When it comes to full lines of DJ gear, Pioneer DJ (a segment of the consumer audio giant) is not short on offerings. Their digital turntables are some of the most tried and true in the biz, having graced the stages of the biggest names in EDM. The headphones give you 5 to 30,000 Hz, so there’s plenty of response on the low end for catching that bass drop in a live setting. The 50 mm drivers pump out sound at about 108 dB peak, so there’s plenty of headroom, which is important in a live setting, too, so you can hear your mix over the room sound. But, where these headphones really shine for a live performance is the look and construction. You can get these headphones in a striking, shimmering gold, or a stark metallic black, so they will fit with your aesthetic during a live show. The foldable, substantial (albeit a bit heavy at 10 ounces) construction means they’re sturdy enough to pack into your road gear and take on tour. The ear pads are also really comfortable, form-fitting and noise-isolating.
Out of most of the headphones on this list, there are few that can say that their latest model has remained a high seller on Amazon for years. Indeed, the Sony MDR line hasn’t gotten an update in a few years, because it hasn’t needed an update. One of the top pairs of headphones for studio use, MDRs are a great choice for the production DJ because they give you a classic, flat-response sound in a surprisingly comfortable package.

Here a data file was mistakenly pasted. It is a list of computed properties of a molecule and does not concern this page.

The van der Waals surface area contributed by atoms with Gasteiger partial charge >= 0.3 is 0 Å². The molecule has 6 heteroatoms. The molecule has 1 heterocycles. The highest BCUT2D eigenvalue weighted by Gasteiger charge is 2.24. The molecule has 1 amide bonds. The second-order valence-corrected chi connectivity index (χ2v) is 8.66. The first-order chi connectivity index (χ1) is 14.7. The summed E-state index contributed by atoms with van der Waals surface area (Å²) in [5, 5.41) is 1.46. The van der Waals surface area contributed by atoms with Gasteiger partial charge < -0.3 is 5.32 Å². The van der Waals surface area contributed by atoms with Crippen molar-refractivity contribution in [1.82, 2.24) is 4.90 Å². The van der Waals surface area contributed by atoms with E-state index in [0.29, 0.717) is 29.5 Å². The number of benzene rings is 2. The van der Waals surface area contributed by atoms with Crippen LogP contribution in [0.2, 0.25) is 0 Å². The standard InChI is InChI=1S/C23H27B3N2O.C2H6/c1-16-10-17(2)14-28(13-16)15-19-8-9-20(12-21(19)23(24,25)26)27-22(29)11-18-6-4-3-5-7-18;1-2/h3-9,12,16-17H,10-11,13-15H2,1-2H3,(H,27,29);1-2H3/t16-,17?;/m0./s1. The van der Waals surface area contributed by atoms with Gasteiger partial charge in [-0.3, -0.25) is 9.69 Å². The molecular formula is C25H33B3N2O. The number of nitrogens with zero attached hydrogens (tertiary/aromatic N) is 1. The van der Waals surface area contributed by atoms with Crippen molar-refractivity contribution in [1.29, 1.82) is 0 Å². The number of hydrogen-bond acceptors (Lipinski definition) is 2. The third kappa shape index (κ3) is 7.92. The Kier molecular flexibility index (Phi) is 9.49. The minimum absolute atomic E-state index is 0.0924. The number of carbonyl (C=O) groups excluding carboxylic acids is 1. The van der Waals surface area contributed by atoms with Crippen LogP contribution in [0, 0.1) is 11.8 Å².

Let’s talk specs: Their drivers sit on the smaller end of the spectrum, offering only 40mm, but the depth produced by these is actually pretty great, so you won’t notice. Plus, the size might actually work to their advantage as they’ll fit in your bag a little more easily. They produce 10 to 20,000 Hz on the frequency spectrum, so it covers the full range of human hearing (though doesn’t go significantly above it like many of the other headphones seem to). These headphones operate at 63 ohms. In general, higher ohms will tend to give you a clearer, more nuanced sound but will require more power to push that sound. This means 63 ohms sits just above many of the other headphones out there, but not as high as the ultra high-end models.